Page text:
Technology is transforming the world around us and this brings a combination of excitement and opportunity, but also challenges to our way of life, labor and how we safeguard what is ours. The COVID-19 pandemic is one of the most significant events in decades and it will shape processes, trends and our way of life for years to come.
The second edition of the annual European Tech Insights explores what citizens across nine European countries feel about key issues of change: automation, data privacy and surveillance, the growth and regulation of leading technological companies, the gig economy and climate change. We also included the US, China and Mexico to compare and contrast perceptions.
European Tech Insights 2020 covered 2,883 respondents across the globe and included a second wave of surveys in April 2020, which shows how the pandemic has changed perceptions in the hardest hit countries.
In two of the European countries first hit by the coronavirus, Italy and Spain, an overwhelming majority (79% and 67% respectively) now support the implementation of restrictive tracking systems like the ones deployed in China.
After the onset of the pandemic, support for limiting automation almost doubled in China, from 27% to 54%, and there was a 14% increase in Spain.
41% of Europeans think that Europe should follow the US example and raise tariffs on Chinese products to protect its regional economy. This position is particularly popular in France and Poland
37% of young Europeans (18-35 years old) are in favor of using ‘digital avatars’ - algorithms with access to our data to profile our values - instead of politicians, to represent their interests in national parliaments.
A majority of Europeans believe robots and computers will not be able to do their jobs better than them within the next 10 years.
Covid-19 has had a major impact on global attitudes towards data privacy, politics and the regulation of new technologies
Our research shows that citizens of the hardest-hit countries by Covid-19 are changing their attitudes and becoming more willing to make concessions in privacy and freedom of movement.
The number of citizens that are willing to reduce their privacy through more CCTV or social network surveillance by governments has grown after the onset of the pandemic by, 19 % in China, 15 % in Italy and 4 % in Spain.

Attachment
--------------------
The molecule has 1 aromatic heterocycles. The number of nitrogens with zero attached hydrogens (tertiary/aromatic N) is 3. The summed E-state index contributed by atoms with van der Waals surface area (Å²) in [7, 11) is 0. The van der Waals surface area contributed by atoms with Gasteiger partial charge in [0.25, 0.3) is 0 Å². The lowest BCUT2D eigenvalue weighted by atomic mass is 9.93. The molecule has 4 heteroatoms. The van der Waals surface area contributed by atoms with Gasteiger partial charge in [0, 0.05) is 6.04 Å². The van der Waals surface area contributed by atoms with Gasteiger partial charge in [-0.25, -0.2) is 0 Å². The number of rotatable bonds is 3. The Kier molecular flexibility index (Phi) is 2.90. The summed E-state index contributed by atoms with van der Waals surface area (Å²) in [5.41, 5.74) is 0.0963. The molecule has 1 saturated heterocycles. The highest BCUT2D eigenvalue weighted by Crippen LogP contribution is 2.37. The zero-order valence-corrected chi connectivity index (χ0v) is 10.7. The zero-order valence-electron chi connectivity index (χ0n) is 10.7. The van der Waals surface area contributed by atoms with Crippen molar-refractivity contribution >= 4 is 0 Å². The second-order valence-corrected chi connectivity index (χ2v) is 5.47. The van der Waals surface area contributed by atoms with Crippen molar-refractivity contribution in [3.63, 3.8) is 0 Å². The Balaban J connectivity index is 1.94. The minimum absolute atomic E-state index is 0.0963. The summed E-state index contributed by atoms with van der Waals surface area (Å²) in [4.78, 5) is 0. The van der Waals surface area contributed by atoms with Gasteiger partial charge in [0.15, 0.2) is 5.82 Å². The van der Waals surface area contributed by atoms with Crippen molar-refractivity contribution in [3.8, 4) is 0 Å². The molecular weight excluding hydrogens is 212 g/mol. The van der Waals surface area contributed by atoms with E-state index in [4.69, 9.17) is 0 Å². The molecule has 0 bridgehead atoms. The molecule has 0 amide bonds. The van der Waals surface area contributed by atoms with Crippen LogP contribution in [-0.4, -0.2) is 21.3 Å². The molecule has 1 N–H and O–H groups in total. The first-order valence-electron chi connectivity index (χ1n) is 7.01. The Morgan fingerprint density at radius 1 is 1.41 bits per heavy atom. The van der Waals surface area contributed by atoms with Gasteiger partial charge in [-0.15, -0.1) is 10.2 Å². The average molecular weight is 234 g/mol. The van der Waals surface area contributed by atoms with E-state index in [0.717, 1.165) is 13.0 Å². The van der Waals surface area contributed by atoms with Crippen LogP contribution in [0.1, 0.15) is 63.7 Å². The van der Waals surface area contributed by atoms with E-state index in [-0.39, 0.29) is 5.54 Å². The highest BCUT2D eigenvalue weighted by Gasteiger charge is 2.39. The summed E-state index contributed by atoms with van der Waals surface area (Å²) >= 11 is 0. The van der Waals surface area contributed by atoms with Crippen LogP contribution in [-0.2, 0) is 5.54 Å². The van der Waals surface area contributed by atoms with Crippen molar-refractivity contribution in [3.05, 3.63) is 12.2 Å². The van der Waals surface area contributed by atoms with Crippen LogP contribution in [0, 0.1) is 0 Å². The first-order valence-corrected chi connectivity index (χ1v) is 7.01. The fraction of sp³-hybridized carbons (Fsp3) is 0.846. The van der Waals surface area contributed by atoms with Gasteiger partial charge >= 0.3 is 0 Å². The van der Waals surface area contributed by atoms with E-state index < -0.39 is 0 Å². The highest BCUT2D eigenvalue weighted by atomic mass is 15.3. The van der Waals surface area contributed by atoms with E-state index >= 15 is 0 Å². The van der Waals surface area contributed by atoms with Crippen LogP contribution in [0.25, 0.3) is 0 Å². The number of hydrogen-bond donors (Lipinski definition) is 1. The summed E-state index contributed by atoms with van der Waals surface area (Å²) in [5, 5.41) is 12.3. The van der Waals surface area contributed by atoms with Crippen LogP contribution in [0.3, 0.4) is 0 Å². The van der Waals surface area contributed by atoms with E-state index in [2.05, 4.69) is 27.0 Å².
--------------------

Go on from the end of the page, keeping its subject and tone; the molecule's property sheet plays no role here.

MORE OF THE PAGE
Before the pandemic, 47 % of Europeans believed that governments should not share their citizens’ health records with companies but now willingness to share has increased by 12 % in Italy, 11 % in Spain and 10 % in the US and China.
37 % of young Europeans (18-35 years old) are excited about the possibility of using digital avatars with access to our data to profile our values instead of politicians to represent their interests in national parliaments.
Younger Europeans are in favor of limiting automation by law in order to save jobs, while Chinese citizens see a bigger potential in technological change leading to job loss, but are less willing to limit automation.
A majority of Europeans— with as many as 70 % of Britons—find confidence in their own skills and think that robots and computers will not be able to do their jobs better than them within the next 10 years.
After onset of the pandemic, support for limiting automation in order to save jobs almost doubled in China, from 27 % to 54 %, and there was a 13 % increase in Spain as well.
Most Europeans (56 %) think that there is a low or very low probability of their countries shortening the workweek to four days.
There is a notable cultural split on perceptions towards tech giants. A large number of Europeans favor limiting their size and raising their corporate tax, while Chinese and US respondents are more supportive of them.
31 % of Europeans believe that governments should limit the size or even descale the GAFA companies because “they are bad for competitiveness and democracy”.
53 % of Italians and 40 % of Spaniards favor raising taxes on big tech companies to enable governments to finance the recovery post-COVID, whereas the US and China, home of the most tech companies, are in favour of raising taxes for all companies—not just tech ones.
A majority of Europeans favour forcing companies such as Uber and Deliveroo to comply with the same labour rules than traditional companies, while 46 % of them find ethically regrettable to use these services due to the way they treat their workers.
European Tech Insights 2020 research substantiates the common conception that states are increasingly embracing protectionist ideas.
41 % of Europeans think that Europe should follow the American example and raise tariffs on Chinese products to protect its regional economy. However, very few translate this to action to prioritize buying technology made in Europe.
This position is particularly popular in France and Poland, where over 50 % of citizens support more trade barriers. In contrast, Germany and Estonia are strongly against.
Europeans are in favor of limiting flying and driving in order to reduce the environmental damage.
A large majority of Europeans surveyed (70 %) think that governments should increase taxes on air travel, particularly on domestic flights that can be substituted by a train journey.
A significant proportion of Europeans favours reducing the number of cars in the streets through increased taxes or limits on access to city centers.
European Tech Insights 2020 was conducted in January and April 2020. We interviewed 2,883 adults from 11 countries, with an initial sample of 250 respondents by country. Samples were representative in terms of age and sex. Respondents are part of recurrent panels recruited by Netquest or affiliated companies into panels via social media, direct mailing or through referrals from other respondents.